We all grow up; there’s no avoiding it. Some of us yearn to go back to simpler times, either as a frivolous child or lovestruck teen. Perhaps we should consider how awkward we were at the time before taking a trip down memory lane because chances are, it ain’t pretty.
The coming-of-age genre is a crowded genre. The coming-of-age story always follows a young person who becomes an adult, or they are heading in that direction. It’s not like a young person has a podium to tell their own coming-of-age story, let alone an audience of millions willing to listen to it. But coming-of-age films tell a teen-centered story, some of which are considered classics (Stand By Me, The Breakfast Club, The Perks of Being a Wallflower). There is a multitude of coming-of-age films that have captured an entire generation or culture, and they have done so with a comedic, romantic, or dramatic touch.
“..she’s covertly following a cute boy, and she’s planning to spark conversation with him…”
Any notable coming-of-age film can relate to somebody who likely underwent similar circumstances of the main character in the film. The same could be said for Hillary Shakespeare’s Soundtrack to Sixteen, which could instantly evoke emotional resonance from anyone who grew up in the U.K. in the last few decades.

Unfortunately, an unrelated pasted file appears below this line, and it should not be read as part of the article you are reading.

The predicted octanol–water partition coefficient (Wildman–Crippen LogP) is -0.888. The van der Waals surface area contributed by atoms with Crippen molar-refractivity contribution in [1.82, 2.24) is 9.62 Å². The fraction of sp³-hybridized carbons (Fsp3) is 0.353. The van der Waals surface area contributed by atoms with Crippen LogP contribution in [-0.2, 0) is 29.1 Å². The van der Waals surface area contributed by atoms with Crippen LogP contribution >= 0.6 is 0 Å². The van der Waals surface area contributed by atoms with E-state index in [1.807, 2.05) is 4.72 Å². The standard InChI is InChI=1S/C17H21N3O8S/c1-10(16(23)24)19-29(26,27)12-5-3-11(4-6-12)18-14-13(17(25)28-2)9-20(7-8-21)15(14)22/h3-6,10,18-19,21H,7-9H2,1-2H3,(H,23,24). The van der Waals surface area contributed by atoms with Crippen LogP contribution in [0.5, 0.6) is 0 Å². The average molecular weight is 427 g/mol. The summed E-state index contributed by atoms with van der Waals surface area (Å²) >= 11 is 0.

Soundtrack to Sixteen follows two lovably awkward teenagers, Maisy Tennison (Scarlett Marshall) and Ben Maxwell (James Calloway), who are growing up in London as they prep for their taxing school exams. When we first meet Maisy, she’s covertly following a cute boy, and she’s planning to spark conversation with him, but she retreats almost immediately. As Maisy runs away to avoid detection, she bumps into Ben. Both of their introductions are treated similarly, as loquacious voice-over characteristically conveys them both as anxious teenagers, caught under the weight of their own insecurities and scattered thoughts.
The fact that Maisy continues to go unnoticed and uninvited to parties that her friends were invited to, Maisy decides to desert her friends (especially her best friend, Megan, played by Isabel Fidderman) to insert herself into the popular group. Ideally, Maisy’s hoping that retaining a vapid friendship with them will make her seem more appealing to the aforementioned cute boy she’s crushing over.
"…a fairly talented supporting cast, a lived-in school setting, genuine messages about friendship..."